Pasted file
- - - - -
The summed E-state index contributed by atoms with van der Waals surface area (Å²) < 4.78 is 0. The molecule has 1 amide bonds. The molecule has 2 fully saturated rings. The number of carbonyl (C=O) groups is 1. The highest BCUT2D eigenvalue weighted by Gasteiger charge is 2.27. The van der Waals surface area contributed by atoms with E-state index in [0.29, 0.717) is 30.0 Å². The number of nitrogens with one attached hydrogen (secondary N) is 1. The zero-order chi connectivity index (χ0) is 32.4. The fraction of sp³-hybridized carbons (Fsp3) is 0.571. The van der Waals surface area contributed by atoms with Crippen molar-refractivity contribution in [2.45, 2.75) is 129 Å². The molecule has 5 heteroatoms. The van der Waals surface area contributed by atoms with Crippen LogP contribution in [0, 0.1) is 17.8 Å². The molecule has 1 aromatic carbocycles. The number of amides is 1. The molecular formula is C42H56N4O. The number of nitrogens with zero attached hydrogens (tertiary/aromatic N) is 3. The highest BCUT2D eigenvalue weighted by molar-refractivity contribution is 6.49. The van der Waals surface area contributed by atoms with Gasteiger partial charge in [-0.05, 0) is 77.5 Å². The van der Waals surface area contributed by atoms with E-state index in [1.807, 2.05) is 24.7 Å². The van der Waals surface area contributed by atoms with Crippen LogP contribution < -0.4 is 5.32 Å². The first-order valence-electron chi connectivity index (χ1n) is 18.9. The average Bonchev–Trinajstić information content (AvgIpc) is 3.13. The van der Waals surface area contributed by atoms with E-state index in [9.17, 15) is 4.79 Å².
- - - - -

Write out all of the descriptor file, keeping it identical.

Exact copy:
The summed E-state index contributed by atoms with van der Waals surface area (Å²) < 4.78 is 0. The molecule has 1 amide bonds. The molecule has 2 fully saturated rings. The number of carbonyl (C=O) groups is 1. The highest BCUT2D eigenvalue weighted by Gasteiger charge is 2.27. The van der Waals surface area contributed by atoms with E-state index in [0.29, 0.717) is 30.0 Å². The number of nitrogens with one attached hydrogen (secondary N) is 1. The zero-order chi connectivity index (χ0) is 32.4. The fraction of sp³-hybridized carbons (Fsp3) is 0.571. The van der Waals surface area contributed by atoms with Crippen molar-refractivity contribution in [2.45, 2.75) is 129 Å². The molecule has 5 heteroatoms. The van der Waals surface area contributed by atoms with Crippen LogP contribution in [0, 0.1) is 17.8 Å². The molecule has 1 aromatic carbocycles. The number of amides is 1. The molecular formula is C42H56N4O. The number of nitrogens with zero attached hydrogens (tertiary/aromatic N) is 3. The highest BCUT2D eigenvalue weighted by molar-refractivity contribution is 6.49. The van der Waals surface area contributed by atoms with Gasteiger partial charge in [-0.05, 0) is 77.5 Å². The van der Waals surface area contributed by atoms with E-state index in [1.807, 2.05) is 24.7 Å². The van der Waals surface area contributed by atoms with Crippen LogP contribution < -0.4 is 5.32 Å². The first-order valence-electron chi connectivity index (χ1n) is 18.9. The average Bonchev–Trinajstić information content (AvgIpc) is 3.13. The van der Waals surface area contributed by atoms with E-state index in [9.17, 15) is 4.79 Å².